Out with the spring, then a 6mm Allen key to remove the bottom bolt.

Then we can remove the damper assembly with the stanchion. The aluminium collar on the end of the damper tube just slides off, and the damper rod itself can be dropped out through the opposite end of the stanchion.

And finally, we see the problem, or not. The plastic "piston ring" is missing from the sleeve, allowing the oil to bypass, but KTM only list one. It should fit into the groove on the white plastic section at the end of the damper rod, but maybe only one leg needs it. We're going to get hold of another piston ring and fit it to see how it performs. 

From what I can gather online, 110 ml of oil per fork is required and, by the feel of the other one, it's just the job.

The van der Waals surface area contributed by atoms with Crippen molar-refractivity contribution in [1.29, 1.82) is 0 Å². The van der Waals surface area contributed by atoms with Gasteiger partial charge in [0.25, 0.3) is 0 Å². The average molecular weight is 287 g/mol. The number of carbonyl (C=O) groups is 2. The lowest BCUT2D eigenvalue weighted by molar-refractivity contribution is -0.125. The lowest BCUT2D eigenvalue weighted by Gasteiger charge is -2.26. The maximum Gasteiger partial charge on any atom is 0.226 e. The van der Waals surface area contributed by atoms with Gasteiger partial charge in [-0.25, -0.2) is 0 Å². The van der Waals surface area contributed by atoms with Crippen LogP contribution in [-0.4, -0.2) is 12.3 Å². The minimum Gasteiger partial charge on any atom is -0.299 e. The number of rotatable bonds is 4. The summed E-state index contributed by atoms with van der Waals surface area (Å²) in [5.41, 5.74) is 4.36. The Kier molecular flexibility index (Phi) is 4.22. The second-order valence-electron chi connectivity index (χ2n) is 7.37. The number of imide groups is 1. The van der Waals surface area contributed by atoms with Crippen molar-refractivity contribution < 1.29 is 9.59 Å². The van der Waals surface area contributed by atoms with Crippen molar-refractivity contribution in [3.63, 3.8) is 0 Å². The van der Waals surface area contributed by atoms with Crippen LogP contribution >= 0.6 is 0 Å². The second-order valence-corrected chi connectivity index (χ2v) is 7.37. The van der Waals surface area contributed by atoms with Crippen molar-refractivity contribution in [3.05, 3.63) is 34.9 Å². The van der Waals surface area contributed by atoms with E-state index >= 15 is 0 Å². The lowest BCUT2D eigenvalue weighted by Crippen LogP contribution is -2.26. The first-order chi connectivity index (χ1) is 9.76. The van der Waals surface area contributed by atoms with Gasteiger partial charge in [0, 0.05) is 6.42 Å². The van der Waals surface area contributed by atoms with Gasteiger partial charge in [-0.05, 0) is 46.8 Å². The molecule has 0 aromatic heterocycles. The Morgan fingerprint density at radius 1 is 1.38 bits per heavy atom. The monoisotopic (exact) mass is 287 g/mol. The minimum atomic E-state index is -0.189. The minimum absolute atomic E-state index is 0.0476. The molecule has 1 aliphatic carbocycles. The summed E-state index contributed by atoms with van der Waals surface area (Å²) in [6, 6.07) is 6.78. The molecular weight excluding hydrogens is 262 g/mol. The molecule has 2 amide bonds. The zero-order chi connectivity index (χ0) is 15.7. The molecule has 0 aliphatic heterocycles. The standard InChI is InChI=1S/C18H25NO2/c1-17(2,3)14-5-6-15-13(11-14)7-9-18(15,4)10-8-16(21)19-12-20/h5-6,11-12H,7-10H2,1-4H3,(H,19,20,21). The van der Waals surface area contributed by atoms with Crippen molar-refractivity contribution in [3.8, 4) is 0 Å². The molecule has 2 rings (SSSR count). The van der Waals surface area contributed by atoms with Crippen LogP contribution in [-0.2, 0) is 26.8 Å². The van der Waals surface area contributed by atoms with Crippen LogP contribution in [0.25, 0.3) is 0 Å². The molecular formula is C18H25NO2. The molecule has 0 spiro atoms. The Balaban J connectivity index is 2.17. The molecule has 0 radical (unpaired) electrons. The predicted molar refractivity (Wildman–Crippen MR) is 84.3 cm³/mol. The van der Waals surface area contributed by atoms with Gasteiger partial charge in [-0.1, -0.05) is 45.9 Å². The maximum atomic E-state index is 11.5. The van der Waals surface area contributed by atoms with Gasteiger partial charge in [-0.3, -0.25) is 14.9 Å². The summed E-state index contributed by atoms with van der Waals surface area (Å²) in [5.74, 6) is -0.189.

There we have the basic, conventional fork stripped down. Very easy to work on and diagnose so don't be afraid to get stuck in.

Sorry for the blurriness of some of the photos, that particular photographer has now been sacked!

Triton T140 - 'blade beater?

This is a Triton I'd love to own! 

Check out the link to this beauty with Fireblade stomp!

Triton T140

Thanks to Bike EXIF for bringing this to my attention.
Thanks to Damien McFadden for finding it, and taking the pics.
You'll find all the other information at Bike EXIF.

Tuesday, May 10, 2011

KTM 50 Mini Adventure - Rolling Chassis.

While the engine is on the operating table, I thought it would be a good time to check out the rest of the bike. I already knew the rear shock was devoid of any damping whatsoever, but the brakes, wheel bearings, swingarm, steering head bearings and forks also needed a check over.

It didn't take long to realise everything was worn out - this bike has had a hard life.

Lets start at the front. The brake is hard to pull on due to a dry cable and partially seized pivot on the actuating arm. Hopefully a clean and re-grease will cure that.